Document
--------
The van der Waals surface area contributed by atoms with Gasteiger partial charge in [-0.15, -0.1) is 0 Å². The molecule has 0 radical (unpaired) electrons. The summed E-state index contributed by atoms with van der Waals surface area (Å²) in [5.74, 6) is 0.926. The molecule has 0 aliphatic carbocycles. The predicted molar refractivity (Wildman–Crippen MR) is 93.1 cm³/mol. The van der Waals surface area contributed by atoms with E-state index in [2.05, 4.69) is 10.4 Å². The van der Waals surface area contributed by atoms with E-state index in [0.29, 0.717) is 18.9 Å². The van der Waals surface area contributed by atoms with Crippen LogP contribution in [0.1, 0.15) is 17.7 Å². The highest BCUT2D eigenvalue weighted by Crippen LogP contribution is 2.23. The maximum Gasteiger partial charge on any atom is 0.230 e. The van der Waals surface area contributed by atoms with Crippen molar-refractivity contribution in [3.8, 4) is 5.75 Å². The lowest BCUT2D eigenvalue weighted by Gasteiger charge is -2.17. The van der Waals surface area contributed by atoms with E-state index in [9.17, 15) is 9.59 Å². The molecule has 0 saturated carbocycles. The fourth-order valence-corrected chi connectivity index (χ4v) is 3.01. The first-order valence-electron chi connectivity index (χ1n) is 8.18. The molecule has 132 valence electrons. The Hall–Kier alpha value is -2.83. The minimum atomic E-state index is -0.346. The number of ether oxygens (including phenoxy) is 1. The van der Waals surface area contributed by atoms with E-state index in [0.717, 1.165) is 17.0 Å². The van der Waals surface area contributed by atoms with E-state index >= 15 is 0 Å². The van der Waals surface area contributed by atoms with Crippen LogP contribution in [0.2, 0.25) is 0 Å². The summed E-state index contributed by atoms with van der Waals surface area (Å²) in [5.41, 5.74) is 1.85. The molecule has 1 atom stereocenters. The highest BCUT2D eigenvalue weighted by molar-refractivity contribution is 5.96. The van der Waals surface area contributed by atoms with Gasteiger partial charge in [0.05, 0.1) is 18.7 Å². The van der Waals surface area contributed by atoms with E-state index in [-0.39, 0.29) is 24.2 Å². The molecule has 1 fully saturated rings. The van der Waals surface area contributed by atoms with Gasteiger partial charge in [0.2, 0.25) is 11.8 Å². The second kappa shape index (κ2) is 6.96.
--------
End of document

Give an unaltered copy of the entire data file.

The van der Waals surface area contributed by atoms with Gasteiger partial charge in [-0.15, -0.1) is 0 Å². The molecule has 0 radical (unpaired) electrons. The summed E-state index contributed by atoms with van der Waals surface area (Å²) in [5.74, 6) is 0.926. The molecule has 0 aliphatic carbocycles. The predicted molar refractivity (Wildman–Crippen MR) is 93.1 cm³/mol. The van der Waals surface area contributed by atoms with E-state index in [2.05, 4.69) is 10.4 Å². The van der Waals surface area contributed by atoms with E-state index in [0.29, 0.717) is 18.9 Å². The van der Waals surface area contributed by atoms with Crippen LogP contribution in [0.1, 0.15) is 17.7 Å². The highest BCUT2D eigenvalue weighted by Crippen LogP contribution is 2.23. The maximum Gasteiger partial charge on any atom is 0.230 e. The van der Waals surface area contributed by atoms with Crippen molar-refractivity contribution in [3.8, 4) is 5.75 Å². The lowest BCUT2D eigenvalue weighted by Gasteiger charge is -2.17. The van der Waals surface area contributed by atoms with E-state index in [9.17, 15) is 9.59 Å². The molecule has 0 saturated carbocycles. The fourth-order valence-corrected chi connectivity index (χ4v) is 3.01. The first-order valence-electron chi connectivity index (χ1n) is 8.18. The molecule has 132 valence electrons. The Hall–Kier alpha value is -2.83. The minimum atomic E-state index is -0.346. The number of ether oxygens (including phenoxy) is 1. The van der Waals surface area contributed by atoms with E-state index in [0.717, 1.165) is 17.0 Å². The van der Waals surface area contributed by atoms with E-state index >= 15 is 0 Å². The van der Waals surface area contributed by atoms with Crippen LogP contribution in [0.2, 0.25) is 0 Å². The summed E-state index contributed by atoms with van der Waals surface area (Å²) in [5.41, 5.74) is 1.85. The molecule has 1 atom stereocenters. The highest BCUT2D eigenvalue weighted by molar-refractivity contribution is 5.96. The van der Waals surface area contributed by atoms with Gasteiger partial charge in [0.05, 0.1) is 18.7 Å². The van der Waals surface area contributed by atoms with E-state index in [-0.39, 0.29) is 24.2 Å². The molecule has 1 fully saturated rings. The van der Waals surface area contributed by atoms with Gasteiger partial charge in [0.2, 0.25) is 11.8 Å². The second kappa shape index (κ2) is 6.96.